His gross motor still needs weekly help from an OT. He is very nervous about climbing and cannot ride a bike yet (he is 3 and half). He goes to a main stream preschool and loves it, and goes to swimming lessons, speech therapy once a fortnight, and a special early intervention centre once a week also.......yes, it is FULL on, but everyone is dedicated to making our little boy more capable, confident and skillful. His Dad spent the weekend building special equipment for him in the backyard...thanks Dad.

    Of course we always worry for his future...will he be able to look after himself when he is an adult? WE also worry about whether our second child (not yet concieved but still hoping to have another) will have ASD also...it is a risk we will take I suppose.

    We are VERY lucky I know. Support IS EVERYTHING. After watching the INSIGHT program last week, I realised this once again. This is a life long condition, but early intervention IS really working and our little boy is thriving. Recently we went on a 9 day South Pacific Cruise together.....it was a test of patience at times, but how many other parents of children with ASD could/would do this? The hardest part is watching other passengers wonder why our son is SOOOO fasinated with the propellors on the tenders (boats that took us to shore) and how a 3 year old knows what a anamometer and radar is - not sure if I even spelt this right - "it measures wind speed mummy" and " a radar tells the cruise ship if there are other boats in the area"...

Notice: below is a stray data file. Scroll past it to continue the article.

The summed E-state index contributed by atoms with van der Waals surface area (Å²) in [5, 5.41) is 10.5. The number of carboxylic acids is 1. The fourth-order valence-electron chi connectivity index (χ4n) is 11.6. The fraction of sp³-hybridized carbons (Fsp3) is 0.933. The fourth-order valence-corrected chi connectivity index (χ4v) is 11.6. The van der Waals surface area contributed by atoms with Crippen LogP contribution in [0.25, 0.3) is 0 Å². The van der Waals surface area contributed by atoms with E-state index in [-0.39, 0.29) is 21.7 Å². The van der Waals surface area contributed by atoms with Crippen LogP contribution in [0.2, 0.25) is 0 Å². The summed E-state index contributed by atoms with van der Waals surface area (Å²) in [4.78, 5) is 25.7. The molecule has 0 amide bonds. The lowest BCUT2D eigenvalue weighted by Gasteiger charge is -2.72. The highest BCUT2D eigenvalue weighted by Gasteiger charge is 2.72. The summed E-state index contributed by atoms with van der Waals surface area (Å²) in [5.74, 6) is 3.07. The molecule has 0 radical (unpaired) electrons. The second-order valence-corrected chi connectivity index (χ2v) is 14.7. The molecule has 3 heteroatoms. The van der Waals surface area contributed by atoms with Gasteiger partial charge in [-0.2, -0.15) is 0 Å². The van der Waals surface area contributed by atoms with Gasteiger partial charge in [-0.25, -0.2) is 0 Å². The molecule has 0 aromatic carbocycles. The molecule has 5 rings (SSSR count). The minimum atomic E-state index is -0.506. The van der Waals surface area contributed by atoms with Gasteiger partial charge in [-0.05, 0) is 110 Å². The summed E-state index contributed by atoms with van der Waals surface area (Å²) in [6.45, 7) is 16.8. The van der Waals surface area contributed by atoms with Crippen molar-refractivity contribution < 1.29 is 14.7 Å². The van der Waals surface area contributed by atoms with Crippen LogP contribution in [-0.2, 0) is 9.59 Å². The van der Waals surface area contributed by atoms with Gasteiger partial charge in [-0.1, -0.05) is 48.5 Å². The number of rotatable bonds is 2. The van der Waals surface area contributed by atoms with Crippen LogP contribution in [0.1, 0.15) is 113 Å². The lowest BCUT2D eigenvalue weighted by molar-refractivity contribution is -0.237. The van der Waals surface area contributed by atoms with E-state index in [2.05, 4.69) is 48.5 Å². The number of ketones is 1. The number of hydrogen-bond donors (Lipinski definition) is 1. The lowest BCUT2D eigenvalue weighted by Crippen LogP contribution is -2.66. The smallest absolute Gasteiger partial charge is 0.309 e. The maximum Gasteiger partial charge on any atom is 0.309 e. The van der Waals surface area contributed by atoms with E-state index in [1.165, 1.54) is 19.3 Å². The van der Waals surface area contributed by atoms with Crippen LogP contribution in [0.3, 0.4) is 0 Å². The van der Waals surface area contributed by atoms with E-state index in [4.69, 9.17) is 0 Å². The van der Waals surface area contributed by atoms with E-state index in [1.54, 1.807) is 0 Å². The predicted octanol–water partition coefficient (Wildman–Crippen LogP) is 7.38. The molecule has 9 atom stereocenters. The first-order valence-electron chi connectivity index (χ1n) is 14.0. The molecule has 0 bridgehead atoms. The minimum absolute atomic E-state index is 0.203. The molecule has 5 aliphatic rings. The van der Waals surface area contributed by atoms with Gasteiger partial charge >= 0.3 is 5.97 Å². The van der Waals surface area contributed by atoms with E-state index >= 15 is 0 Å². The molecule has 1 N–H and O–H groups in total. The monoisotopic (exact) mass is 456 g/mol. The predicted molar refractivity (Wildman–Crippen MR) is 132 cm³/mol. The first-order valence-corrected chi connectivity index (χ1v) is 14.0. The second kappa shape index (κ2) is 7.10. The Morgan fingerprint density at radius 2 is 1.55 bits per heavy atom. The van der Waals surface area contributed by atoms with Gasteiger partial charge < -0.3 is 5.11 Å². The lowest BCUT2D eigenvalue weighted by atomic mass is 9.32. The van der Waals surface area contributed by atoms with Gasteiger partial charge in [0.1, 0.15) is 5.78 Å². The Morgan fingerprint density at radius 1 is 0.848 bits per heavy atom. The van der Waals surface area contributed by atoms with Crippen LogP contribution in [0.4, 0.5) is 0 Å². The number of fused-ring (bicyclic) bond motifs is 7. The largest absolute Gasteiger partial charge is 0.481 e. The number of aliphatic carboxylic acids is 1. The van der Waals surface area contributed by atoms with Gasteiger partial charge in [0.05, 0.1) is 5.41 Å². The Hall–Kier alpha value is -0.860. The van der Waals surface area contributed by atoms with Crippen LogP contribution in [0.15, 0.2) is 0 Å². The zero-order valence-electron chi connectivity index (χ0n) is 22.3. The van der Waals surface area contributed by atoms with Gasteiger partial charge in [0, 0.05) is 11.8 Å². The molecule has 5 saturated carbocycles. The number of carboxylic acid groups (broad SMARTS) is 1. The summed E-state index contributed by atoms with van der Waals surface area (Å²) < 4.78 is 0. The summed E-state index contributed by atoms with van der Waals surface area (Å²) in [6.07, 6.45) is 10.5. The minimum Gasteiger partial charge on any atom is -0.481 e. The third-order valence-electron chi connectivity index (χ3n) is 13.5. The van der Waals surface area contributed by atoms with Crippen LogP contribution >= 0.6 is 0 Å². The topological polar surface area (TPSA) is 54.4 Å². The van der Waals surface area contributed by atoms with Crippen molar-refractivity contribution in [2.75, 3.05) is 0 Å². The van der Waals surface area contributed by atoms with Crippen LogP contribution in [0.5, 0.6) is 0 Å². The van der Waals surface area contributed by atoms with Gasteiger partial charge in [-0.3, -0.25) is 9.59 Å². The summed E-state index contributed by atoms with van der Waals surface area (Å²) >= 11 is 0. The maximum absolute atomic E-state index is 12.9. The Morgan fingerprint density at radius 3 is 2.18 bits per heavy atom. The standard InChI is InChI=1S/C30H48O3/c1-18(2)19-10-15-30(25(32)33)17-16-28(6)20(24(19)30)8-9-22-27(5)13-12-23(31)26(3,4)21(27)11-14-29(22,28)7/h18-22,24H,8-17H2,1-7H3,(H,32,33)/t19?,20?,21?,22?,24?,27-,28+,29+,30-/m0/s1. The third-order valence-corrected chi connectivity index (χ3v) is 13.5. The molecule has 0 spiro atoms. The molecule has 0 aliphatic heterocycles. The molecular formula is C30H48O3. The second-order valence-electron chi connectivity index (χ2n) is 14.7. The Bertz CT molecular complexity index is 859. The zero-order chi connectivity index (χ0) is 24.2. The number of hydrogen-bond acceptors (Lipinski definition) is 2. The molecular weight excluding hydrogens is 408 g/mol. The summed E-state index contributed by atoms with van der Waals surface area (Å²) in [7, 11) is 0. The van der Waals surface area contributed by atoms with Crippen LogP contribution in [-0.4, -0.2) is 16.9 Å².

My friend thinks he will be an aeronautical engineer or similar !

    Thanks for listening and I would love to hear others stories about ASD.

  17. #17
    BellyBelly Life Subscriber

    Jul 2004
    in a land of screaming kids.

    he sounds like a wonderful little boy and I am glad he is getting the help he needs. You are a fantastic mother.
    I don't have a child with a disability, but I have worked with children with autism and developmental delay and I loved it. It makes every laugh, every smile more worth it.
    These children are so precious and I bet they know how lucky they are to have mothers and family like you, even if they can't express it as well as they'd like. Keep it up girls, you are all doing an amazing job! And I thank you. It takes a special person to raise a special child....

  18. #18
    Registered User

    Mar 2006

    Hi runnermum,

    We have a support thread for Developmental Delays in this forum. My daughter is also autistic.